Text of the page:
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Small skirmishes between Saul’s new army and the Philistines have been happening for some time. The Lord has been giving Israel victory in each of the encounters. But Saul’s army can’t be everywhere. The people of Israel are afraid. When the Philistines are defeated in one area those in other areas increase their cruelty. Slowly but surely the Philistine’s choke hold on Israel is being loosened but there is still MUCH work to do.
The Philistine lords have gathered to discuss what to do about Israel.
“If we don’t do something decisive SOON we will likely lose the people’s fear of us” calls out the king of Gath.
“How can they possibly think they can defeat us? They have no weaponry” reminds the king of Ekron.
“They seem to be doing a good enough job with what they have on hand right now” roars the king of Ashdod.
“Then we need to put a stop to it NOW! We need to come at them in numbers they cannot hope to defeat” the king of Gath demands.
The five kings agree to a joint venture and battle plans begin to form. “They won’t know what hit them” chuckles the king of Ekron.
A week later the Philistine army marches toward Michmash. Those in neighboring territories saw the troop build-up and sent word to Saul. Saul and his forces were at Michmash at the time. Saul knew he didn’t have enough strength in the 2,000 to meet the enemy numbers so he moves to Gilgal to gather the more forces. On the way there Israelites who had been hiding in every conceivable place came out and followed Saul. These men are swelling Saul’s army numbers but what about their courage? Will it be enough to ensure victory?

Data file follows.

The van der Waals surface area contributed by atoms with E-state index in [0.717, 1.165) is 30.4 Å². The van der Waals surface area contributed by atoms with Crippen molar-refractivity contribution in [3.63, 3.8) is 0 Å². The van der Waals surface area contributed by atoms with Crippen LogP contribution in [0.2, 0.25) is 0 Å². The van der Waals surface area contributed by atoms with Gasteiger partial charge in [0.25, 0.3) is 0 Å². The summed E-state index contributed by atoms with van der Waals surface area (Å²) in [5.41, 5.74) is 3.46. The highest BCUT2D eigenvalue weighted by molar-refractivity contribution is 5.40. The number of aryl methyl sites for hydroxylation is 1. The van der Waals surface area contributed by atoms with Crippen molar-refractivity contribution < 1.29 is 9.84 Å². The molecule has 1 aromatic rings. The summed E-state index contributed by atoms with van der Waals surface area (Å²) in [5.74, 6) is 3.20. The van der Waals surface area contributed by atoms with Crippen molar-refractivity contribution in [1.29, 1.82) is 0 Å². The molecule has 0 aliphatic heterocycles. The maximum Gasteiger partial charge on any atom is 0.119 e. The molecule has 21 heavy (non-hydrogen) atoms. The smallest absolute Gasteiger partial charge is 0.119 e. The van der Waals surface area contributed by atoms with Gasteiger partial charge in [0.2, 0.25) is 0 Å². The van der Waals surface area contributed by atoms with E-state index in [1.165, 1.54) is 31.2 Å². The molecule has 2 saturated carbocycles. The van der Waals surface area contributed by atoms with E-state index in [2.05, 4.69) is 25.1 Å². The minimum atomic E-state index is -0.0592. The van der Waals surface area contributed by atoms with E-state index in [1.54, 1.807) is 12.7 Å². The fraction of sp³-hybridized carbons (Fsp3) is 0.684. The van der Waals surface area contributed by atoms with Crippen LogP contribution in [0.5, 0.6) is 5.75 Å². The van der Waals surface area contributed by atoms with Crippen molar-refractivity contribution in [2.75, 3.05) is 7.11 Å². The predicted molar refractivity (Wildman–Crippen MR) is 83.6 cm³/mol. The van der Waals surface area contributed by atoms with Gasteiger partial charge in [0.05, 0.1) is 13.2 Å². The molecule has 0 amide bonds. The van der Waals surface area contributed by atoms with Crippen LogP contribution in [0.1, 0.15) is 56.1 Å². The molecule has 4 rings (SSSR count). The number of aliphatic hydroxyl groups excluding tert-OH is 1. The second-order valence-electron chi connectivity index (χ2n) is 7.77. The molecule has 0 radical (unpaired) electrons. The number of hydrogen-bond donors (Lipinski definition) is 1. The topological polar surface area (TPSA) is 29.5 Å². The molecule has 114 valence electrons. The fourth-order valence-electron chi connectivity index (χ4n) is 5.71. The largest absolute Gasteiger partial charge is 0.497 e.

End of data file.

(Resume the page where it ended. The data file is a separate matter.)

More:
The Philistine army arrives at Michmash to discover it is unprotected. There is no sign of Saul or his army. They will wait. Word is sure to travel to him and he will return. Besides, the chariots don’t do well in hilly terrain. It was tough enough getting them to Michmash. Any further and they may prove more of a hindrance than an advantage. No worries, they have enough troops to put Saul down for good!
(to be continued)
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I have come upon a question while moving through our story. Did Saul really leave Michmash or was the verse concerning him being there part of the narrative as an overview? He didn’t even join Jonathan in Gibeah to join up with the other troops. Michmash was between Gibeah and Gilgal. Did they decide to attack on two sides? What was their battle plan?
Father God, there are so many things I would like to know. I know that most of my questions today will have to wait until I can ask You them face to face. I’m glad I wasn’t living in this time because I HATE warfare! It was both scary and exciting for the people. Scary to be caught up in all the fighting and destruction. Exciting to watch You deliver the people by Your power. I’m looking forward to seeing where Your story and Your Spirit take me. I know this was an important battle in Israel’s history. Thanks for letting me look a little deeper in on it.